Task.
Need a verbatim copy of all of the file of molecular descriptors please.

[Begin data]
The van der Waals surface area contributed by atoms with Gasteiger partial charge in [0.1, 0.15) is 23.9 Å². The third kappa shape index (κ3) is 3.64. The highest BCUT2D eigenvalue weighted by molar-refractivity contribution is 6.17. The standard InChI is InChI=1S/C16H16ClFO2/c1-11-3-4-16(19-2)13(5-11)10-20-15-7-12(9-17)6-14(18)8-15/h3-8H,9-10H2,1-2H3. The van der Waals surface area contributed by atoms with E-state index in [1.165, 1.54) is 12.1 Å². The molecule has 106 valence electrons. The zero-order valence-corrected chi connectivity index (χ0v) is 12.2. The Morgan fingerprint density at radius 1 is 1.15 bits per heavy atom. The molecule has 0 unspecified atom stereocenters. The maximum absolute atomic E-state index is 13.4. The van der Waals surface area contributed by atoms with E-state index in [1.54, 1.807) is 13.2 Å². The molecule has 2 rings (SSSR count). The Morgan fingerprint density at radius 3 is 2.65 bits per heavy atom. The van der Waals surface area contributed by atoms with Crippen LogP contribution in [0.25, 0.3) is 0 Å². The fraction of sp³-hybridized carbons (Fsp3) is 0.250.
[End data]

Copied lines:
The van der Waals surface area contributed by atoms with Gasteiger partial charge in [0.1, 0.15) is 23.9 Å². The third kappa shape index (κ3) is 3.64. The highest BCUT2D eigenvalue weighted by molar-refractivity contribution is 6.17. The standard InChI is InChI=1S/C16H16ClFO2/c1-11-3-4-16(19-2)13(5-11)10-20-15-7-12(9-17)6-14(18)8-15/h3-8H,9-10H2,1-2H3. The van der Waals surface area contributed by atoms with E-state index in [1.165, 1.54) is 12.1 Å². The molecule has 106 valence electrons. The zero-order valence-corrected chi connectivity index (χ0v) is 12.2. The Morgan fingerprint density at radius 1 is 1.15 bits per heavy atom. The molecule has 0 unspecified atom stereocenters. The maximum absolute atomic E-state index is 13.4. The van der Waals surface area contributed by atoms with E-state index in [1.54, 1.807) is 13.2 Å². The molecule has 2 rings (SSSR count). The Morgan fingerprint density at radius 3 is 2.65 bits per heavy atom. The van der Waals surface area contributed by atoms with Crippen LogP contribution in [0.25, 0.3) is 0 Å². The fraction of sp³-hybridized carbons (Fsp3) is 0.250.